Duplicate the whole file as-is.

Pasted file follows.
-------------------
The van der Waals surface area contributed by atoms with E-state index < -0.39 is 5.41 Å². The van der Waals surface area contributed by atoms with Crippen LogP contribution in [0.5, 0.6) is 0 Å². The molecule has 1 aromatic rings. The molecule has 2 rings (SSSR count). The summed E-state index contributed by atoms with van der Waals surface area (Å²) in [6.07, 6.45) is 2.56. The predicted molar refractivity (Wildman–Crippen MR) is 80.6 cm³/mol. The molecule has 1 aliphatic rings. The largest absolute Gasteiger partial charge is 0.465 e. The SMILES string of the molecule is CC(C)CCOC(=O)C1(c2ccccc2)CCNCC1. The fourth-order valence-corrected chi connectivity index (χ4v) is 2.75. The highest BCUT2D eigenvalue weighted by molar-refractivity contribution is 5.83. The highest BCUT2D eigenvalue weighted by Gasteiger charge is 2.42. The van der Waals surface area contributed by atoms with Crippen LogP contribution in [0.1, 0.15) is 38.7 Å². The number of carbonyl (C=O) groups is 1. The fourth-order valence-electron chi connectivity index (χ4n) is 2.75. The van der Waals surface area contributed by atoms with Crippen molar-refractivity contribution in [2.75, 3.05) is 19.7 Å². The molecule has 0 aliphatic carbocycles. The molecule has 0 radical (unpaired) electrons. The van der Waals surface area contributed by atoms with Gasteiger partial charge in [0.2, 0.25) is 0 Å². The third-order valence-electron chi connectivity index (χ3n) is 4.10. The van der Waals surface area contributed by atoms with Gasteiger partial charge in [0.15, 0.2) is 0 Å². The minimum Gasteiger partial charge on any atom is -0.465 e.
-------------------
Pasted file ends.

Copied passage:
The van der Waals surface area contributed by atoms with E-state index < -0.39 is 5.41 Å². The van der Waals surface area contributed by atoms with Crippen LogP contribution in [0.5, 0.6) is 0 Å². The molecule has 1 aromatic rings. The molecule has 2 rings (SSSR count). The summed E-state index contributed by atoms with van der Waals surface area (Å²) in [6.07, 6.45) is 2.56. The predicted molar refractivity (Wildman–Crippen MR) is 80.6 cm³/mol. The molecule has 1 aliphatic rings. The largest absolute Gasteiger partial charge is 0.465 e. The SMILES string of the molecule is CC(C)CCOC(=O)C1(c2ccccc2)CCNCC1. The fourth-order valence-corrected chi connectivity index (χ4v) is 2.75. The highest BCUT2D eigenvalue weighted by molar-refractivity contribution is 5.83. The highest BCUT2D eigenvalue weighted by Gasteiger charge is 2.42. The van der Waals surface area contributed by atoms with Crippen LogP contribution in [0.1, 0.15) is 38.7 Å². The number of carbonyl (C=O) groups is 1. The fourth-order valence-electron chi connectivity index (χ4n) is 2.75. The van der Waals surface area contributed by atoms with Crippen molar-refractivity contribution in [2.75, 3.05) is 19.7 Å². The molecule has 0 aliphatic carbocycles. The molecule has 0 radical (unpaired) electrons. The van der Waals surface area contributed by atoms with Gasteiger partial charge in [0.2, 0.25) is 0 Å². The third-order valence-electron chi connectivity index (χ3n) is 4.10. The van der Waals surface area contributed by atoms with Gasteiger partial charge in [0.15, 0.2) is 0 Å². The minimum Gasteiger partial charge on any atom is -0.465 e.